Dispersion |
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Dispersion refers to how spread out a data set is about the mean. |
Variance and Standard Deviation are two measures of dispersion within a data set. Below are the definitional formulas for finding both:
Figure 1. |
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Using the definitional formula calculate variance for the data set 1, 2, 2, 3, 4, 5:
Figure 2. |
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Here's what's happening here: first, we're finding out how much each individual number deviates from the mean.
We are then squaring all of those values (called "deviations"), and adding them together. We take the sum of all deviations and divide by the total number of scores minus 1 to get a variance of 2.17.
To get the standard deviation of this data set, all we need to do is take the square root of 2.17. After doing so, we find the standard deviation to be 1.47.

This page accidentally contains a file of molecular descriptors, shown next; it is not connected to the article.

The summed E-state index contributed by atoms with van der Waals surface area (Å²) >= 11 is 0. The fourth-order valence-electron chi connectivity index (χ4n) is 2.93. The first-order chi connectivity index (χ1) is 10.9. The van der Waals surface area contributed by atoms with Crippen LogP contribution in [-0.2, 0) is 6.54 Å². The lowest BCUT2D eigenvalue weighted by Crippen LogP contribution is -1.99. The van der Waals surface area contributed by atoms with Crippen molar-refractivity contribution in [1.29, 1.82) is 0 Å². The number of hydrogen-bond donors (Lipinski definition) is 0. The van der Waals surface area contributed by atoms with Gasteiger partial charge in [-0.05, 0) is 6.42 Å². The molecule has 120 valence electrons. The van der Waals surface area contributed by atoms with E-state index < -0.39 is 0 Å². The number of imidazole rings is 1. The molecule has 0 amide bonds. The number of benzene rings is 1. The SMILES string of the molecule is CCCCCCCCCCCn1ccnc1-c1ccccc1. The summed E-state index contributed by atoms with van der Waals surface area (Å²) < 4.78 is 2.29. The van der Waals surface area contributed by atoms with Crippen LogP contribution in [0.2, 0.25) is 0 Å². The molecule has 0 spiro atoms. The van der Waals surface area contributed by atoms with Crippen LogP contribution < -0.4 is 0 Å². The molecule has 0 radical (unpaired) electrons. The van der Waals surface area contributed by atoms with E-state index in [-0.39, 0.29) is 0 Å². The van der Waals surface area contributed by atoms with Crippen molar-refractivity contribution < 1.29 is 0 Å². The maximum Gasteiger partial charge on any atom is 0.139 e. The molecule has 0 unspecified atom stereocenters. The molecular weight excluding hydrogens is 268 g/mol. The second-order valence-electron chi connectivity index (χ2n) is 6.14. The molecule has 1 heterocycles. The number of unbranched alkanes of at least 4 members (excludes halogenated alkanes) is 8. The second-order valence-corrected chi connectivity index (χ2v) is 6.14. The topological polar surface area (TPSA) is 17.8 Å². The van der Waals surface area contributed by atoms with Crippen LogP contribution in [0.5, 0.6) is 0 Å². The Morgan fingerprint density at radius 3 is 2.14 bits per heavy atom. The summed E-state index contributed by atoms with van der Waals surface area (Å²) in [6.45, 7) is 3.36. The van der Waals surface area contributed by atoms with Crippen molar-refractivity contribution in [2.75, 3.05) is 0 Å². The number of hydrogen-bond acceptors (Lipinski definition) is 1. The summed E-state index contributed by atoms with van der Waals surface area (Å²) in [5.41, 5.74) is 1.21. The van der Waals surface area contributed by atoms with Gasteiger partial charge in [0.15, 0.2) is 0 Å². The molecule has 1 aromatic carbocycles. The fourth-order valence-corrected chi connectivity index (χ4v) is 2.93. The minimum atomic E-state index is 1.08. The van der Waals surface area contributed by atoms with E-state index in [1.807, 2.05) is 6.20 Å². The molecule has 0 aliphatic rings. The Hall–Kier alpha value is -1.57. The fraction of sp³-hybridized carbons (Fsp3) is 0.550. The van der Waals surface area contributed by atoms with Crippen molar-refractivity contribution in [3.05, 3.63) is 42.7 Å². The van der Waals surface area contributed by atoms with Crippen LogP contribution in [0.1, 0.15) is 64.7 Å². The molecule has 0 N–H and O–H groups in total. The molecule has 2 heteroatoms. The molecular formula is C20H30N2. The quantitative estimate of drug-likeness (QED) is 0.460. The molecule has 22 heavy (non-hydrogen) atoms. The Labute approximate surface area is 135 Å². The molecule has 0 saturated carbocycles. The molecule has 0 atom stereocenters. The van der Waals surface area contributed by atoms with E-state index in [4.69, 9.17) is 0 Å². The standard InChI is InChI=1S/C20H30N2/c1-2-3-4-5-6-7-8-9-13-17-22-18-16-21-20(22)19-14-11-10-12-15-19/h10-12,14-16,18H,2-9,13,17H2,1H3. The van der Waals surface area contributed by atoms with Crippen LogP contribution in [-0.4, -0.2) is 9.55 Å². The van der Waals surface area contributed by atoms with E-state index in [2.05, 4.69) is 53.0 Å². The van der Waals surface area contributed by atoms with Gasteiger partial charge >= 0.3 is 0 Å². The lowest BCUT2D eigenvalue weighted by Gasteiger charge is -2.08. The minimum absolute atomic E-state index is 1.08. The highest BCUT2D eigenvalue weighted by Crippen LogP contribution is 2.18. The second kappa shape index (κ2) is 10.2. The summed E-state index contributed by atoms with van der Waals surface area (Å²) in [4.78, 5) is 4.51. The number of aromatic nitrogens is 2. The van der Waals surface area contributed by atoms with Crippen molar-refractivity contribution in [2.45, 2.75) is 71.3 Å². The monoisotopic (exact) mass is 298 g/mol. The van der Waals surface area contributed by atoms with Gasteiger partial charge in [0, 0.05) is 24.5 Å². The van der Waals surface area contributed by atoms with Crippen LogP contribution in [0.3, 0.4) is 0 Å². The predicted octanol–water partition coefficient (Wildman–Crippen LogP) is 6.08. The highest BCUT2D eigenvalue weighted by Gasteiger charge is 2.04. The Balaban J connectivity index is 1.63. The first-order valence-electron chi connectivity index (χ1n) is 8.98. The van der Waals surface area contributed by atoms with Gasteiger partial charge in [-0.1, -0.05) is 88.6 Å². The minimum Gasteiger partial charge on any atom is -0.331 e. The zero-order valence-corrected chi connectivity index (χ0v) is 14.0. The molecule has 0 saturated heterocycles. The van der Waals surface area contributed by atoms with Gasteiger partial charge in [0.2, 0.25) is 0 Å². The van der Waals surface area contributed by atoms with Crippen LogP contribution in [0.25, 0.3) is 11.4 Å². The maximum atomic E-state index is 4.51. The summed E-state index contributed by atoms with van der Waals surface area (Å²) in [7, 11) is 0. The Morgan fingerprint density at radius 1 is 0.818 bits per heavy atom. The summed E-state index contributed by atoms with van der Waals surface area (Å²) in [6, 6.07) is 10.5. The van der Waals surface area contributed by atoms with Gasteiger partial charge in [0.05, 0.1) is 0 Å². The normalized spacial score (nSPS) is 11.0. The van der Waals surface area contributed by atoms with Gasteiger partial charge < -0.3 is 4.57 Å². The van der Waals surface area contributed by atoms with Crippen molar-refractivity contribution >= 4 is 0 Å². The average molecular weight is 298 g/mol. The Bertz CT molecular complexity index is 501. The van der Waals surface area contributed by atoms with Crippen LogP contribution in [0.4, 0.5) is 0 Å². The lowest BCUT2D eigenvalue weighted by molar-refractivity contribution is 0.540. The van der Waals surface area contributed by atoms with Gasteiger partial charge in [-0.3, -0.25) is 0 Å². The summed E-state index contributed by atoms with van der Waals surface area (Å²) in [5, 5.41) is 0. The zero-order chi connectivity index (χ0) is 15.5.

Using the definitional formula can take a long time, so we usually use a shorter formula called the computational formula:
Figure 3. |
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In this problem, N is the size of our data set(6). The other values are calculated like this:
Figure 4. |
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After plugging in all the values, we again find a variance of 2.17, and a standard deviation of 1.47.